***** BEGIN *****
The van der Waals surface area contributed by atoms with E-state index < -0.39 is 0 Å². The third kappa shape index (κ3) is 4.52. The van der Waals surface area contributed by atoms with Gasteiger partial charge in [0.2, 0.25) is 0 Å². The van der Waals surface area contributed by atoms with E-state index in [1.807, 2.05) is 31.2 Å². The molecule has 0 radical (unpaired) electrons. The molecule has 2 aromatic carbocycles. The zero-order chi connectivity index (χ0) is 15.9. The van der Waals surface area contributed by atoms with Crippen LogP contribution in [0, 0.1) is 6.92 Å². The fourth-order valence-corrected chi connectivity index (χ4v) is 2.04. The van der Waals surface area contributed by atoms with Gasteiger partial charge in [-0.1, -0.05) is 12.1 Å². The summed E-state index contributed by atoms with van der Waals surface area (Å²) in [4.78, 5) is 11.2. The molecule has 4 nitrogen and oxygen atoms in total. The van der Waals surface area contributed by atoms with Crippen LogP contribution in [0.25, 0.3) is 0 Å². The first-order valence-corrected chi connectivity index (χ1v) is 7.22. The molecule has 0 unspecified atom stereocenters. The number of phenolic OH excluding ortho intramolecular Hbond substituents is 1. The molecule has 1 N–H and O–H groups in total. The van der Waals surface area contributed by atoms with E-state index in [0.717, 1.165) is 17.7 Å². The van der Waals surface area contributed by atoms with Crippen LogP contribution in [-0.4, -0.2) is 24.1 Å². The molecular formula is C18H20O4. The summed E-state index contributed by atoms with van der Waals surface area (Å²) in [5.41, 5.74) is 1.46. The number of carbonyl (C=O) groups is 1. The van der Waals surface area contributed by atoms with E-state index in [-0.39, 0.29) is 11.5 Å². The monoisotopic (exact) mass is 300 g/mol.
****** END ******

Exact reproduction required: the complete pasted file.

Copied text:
The van der Waals surface area contributed by atoms with E-state index < -0.39 is 0 Å². The third kappa shape index (κ3) is 4.52. The van der Waals surface area contributed by atoms with Gasteiger partial charge in [0.2, 0.25) is 0 Å². The van der Waals surface area contributed by atoms with E-state index in [1.807, 2.05) is 31.2 Å². The molecule has 0 radical (unpaired) electrons. The molecule has 2 aromatic carbocycles. The zero-order chi connectivity index (χ0) is 15.9. The van der Waals surface area contributed by atoms with Crippen LogP contribution in [0, 0.1) is 6.92 Å². The fourth-order valence-corrected chi connectivity index (χ4v) is 2.04. The van der Waals surface area contributed by atoms with Gasteiger partial charge in [-0.1, -0.05) is 12.1 Å². The summed E-state index contributed by atoms with van der Waals surface area (Å²) in [4.78, 5) is 11.2. The molecule has 4 nitrogen and oxygen atoms in total. The van der Waals surface area contributed by atoms with Crippen LogP contribution in [0.25, 0.3) is 0 Å². The first-order valence-corrected chi connectivity index (χ1v) is 7.22. The molecule has 0 unspecified atom stereocenters. The number of phenolic OH excluding ortho intramolecular Hbond substituents is 1. The molecule has 1 N–H and O–H groups in total. The van der Waals surface area contributed by atoms with E-state index in [0.717, 1.165) is 17.7 Å². The van der Waals surface area contributed by atoms with Crippen LogP contribution in [-0.4, -0.2) is 24.1 Å². The molecular formula is C18H20O4. The summed E-state index contributed by atoms with van der Waals surface area (Å²) in [5.41, 5.74) is 1.46. The number of carbonyl (C=O) groups is 1. The van der Waals surface area contributed by atoms with E-state index in [-0.39, 0.29) is 11.5 Å². The monoisotopic (exact) mass is 300 g/mol.